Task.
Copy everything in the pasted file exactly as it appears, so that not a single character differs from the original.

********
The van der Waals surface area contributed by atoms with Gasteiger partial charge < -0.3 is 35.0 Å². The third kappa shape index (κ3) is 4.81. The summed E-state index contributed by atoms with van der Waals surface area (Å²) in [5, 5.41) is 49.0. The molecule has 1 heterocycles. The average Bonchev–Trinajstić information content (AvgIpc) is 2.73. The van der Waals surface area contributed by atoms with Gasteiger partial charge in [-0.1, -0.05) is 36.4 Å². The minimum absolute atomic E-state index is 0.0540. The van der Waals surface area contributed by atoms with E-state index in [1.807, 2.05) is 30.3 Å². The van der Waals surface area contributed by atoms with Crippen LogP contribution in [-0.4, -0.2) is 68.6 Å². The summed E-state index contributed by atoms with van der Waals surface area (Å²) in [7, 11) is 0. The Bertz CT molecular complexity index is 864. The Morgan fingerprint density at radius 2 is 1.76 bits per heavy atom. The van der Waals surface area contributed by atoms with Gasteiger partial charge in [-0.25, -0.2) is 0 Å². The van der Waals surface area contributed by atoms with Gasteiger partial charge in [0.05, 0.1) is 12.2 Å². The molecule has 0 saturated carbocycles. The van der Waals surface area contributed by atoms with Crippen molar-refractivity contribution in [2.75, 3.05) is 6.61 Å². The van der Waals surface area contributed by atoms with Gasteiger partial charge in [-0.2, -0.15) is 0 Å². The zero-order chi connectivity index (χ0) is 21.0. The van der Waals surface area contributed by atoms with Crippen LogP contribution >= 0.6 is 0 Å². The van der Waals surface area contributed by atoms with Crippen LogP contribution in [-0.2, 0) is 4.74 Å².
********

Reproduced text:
The van der Waals surface area contributed by atoms with Gasteiger partial charge < -0.3 is 35.0 Å². The third kappa shape index (κ3) is 4.81. The summed E-state index contributed by atoms with van der Waals surface area (Å²) in [5, 5.41) is 49.0. The molecule has 1 heterocycles. The average Bonchev–Trinajstić information content (AvgIpc) is 2.73. The van der Waals surface area contributed by atoms with Gasteiger partial charge in [-0.1, -0.05) is 36.4 Å². The minimum absolute atomic E-state index is 0.0540. The van der Waals surface area contributed by atoms with E-state index in [1.807, 2.05) is 30.3 Å². The van der Waals surface area contributed by atoms with Crippen LogP contribution in [-0.4, -0.2) is 68.6 Å². The summed E-state index contributed by atoms with van der Waals surface area (Å²) in [7, 11) is 0. The Bertz CT molecular complexity index is 864. The Morgan fingerprint density at radius 2 is 1.76 bits per heavy atom. The van der Waals surface area contributed by atoms with Gasteiger partial charge in [-0.25, -0.2) is 0 Å². The van der Waals surface area contributed by atoms with Gasteiger partial charge in [0.05, 0.1) is 12.2 Å². The molecule has 0 saturated carbocycles. The van der Waals surface area contributed by atoms with Crippen molar-refractivity contribution in [2.75, 3.05) is 6.61 Å². The van der Waals surface area contributed by atoms with Gasteiger partial charge in [-0.2, -0.15) is 0 Å². The zero-order chi connectivity index (χ0) is 21.0. The van der Waals surface area contributed by atoms with Crippen LogP contribution >= 0.6 is 0 Å². The van der Waals surface area contributed by atoms with Crippen LogP contribution in [-0.2, 0) is 4.74 Å².